Pregnancy Hormones You Should Know About
One moment you are thrilled with the idea of being pregnant, and the next you are weeping on the couch, feeling overwhelmed. Welcome to the world of pregnancy hormones. The way hormones affect the body can be overwhelming. Learning about these hormones and how they will affect you will help make sense of your swinging emotions and the changes your body is experiencing.
Human Chorionic Gonadotropin
Human Chorionic Gonadotropin (HCG) is the main hormone that indicates pregnancy. This is the hormone that the pregnancy tests look for, both in the urine and the blood. HCG, which is made in the placenta, signals the body that pregnancy has occurred. This simple message causes all of the changes that prepare a place for the baby to grow.
HCG stops the ovulation process during pregnancy. In the early days of pregnancy, HCG levels double every two days. In high-risk pregnancies, doctors will test the mom’s blood to see if they are doubling as they should. Levels that triple or quadruple can indicate multiple pregnancies. Levels that do not double appropriately can indicate problems with pregnancy or a non-viable pregnancy.
Some doctors believe that HCG is responsible for morning sickness. Women who have high HCG levels tend to have more problems with nausea and vomiting than women who have lower levels. However, this connection has not been proven.
Early in the pregnancy, a cyst on the ovary, known as the corpus luteum, produces progesterone. This production continues until 10 weeks, when the placenta is established and takes over the production of the hormone. In early pregnancy, women have strong surges in progesterone levels. After the first trimester, these levels plateau.
Relaxing the uterus is important, because it protects the body from premature labor or contractions. However, this relaxation occurs in all smooth muscle in the body. This causes the blood vessels to also relax. Some women, as a result, will experience low blood pressure levels and periods of dizziness. Some of the gas, constipation, heartburn and acid reflux experienced during pregnancy can be linked to a relaxing of the muscles in the digestive system. Progesterone can also cause hair growth on the trunk of the body during pregnancy.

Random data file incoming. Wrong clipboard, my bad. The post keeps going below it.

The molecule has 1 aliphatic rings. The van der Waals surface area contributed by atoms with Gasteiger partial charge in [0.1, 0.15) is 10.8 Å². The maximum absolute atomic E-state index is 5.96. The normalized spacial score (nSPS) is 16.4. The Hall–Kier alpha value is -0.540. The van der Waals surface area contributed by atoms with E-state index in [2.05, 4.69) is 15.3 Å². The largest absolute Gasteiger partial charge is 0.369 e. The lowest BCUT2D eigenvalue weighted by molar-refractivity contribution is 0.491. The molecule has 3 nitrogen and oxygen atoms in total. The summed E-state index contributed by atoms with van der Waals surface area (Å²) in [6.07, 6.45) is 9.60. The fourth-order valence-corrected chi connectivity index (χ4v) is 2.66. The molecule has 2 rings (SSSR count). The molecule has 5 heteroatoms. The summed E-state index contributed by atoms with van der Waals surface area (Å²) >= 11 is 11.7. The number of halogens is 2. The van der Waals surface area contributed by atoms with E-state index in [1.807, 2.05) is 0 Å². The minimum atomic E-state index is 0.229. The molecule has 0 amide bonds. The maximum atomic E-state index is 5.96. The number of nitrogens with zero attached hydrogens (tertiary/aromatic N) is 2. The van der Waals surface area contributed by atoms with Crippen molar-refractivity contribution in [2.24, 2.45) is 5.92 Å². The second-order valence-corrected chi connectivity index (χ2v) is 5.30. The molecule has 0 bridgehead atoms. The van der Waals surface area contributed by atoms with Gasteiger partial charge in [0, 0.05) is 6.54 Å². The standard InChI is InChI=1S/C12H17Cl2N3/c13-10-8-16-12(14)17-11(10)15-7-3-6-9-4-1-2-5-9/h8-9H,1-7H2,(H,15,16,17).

Estrogen also comes from the corpus luteum and then the placenta later in pregnancy. Estrogen triggers several bodily systems to develop in the growing baby, whether that baby is male or female. It also stimulates the baby’s adrenal gland to grow and start producing hormones. At the end of the first trimester, estrogen levels increase significantly, then plateau, just like progesterone levels. At the end of pregnancy, estrogen prepares the uterus to respond to oxytocin, another pregnancy hormone.
Estrogen is the pregnancy hormone that causes a mother’s skin and veins to change. It also sparks an increased appetite. High estrogen levels give some women the characteristic pregnancy “glow.”
In order to deliver a baby, a mother’s pelvic bones must separate significantly. Relaxin is the hormone that loosens the pelvic ligaments to allow this expansion. When a woman is pregnant, she has 10 times the normal amount of this hormone in her body. Unfortunately, the effects of relaxin affect other ligaments, so the knees, hips and shoulders may also feel looser. This can cause the hip and back pain many women experience during pregnancy.
Oxytocin is the hormone many women say causes labor, but it is actually a change in the woman’s response to oxytocin that starts labor. When the pregnancy is nearing an end, the uterus becomes more responsive to oxytocin due to estrogen. The hormone helps to stretch the cervix. After the baby is born, oxytocin stimulates milk production in the breasts. It is also responsible for the “feel good” emotions that a new mom experiences when nursing her baby.
During pregnancy, a woman’s prolactin levels increase up to 20 times their normal amounts. This hormone, combined with oxytocin, prepares the breast tissue to create and release milk for the baby. It also has a calming, tranquilizing effect on the mother.
Hormones and Emotions
None of these hormones are specifically linked to emotions. However, since hormones are neurotransmitters, these shifts and changes can cause shifts and changes in emotions as your body adjusts. If you are suffering from these emotions, don’t worry. They often level off after the first trimester as hormone levels stabilize and the body and mind adjust.
Hormones are simply a part of pregnancy. If you are expecting, embrace them and the changes they bring, because they are helping your body grow your sweet baby. Soon your baby will be in your arms, and your hormone levels will return to normal.
Cheretta A. Clerkley is a strategic marketing health care professional for Hormone Health Network and oversees patient education services and programs. These education programs focus on a wide range of health topics, including pregnancy.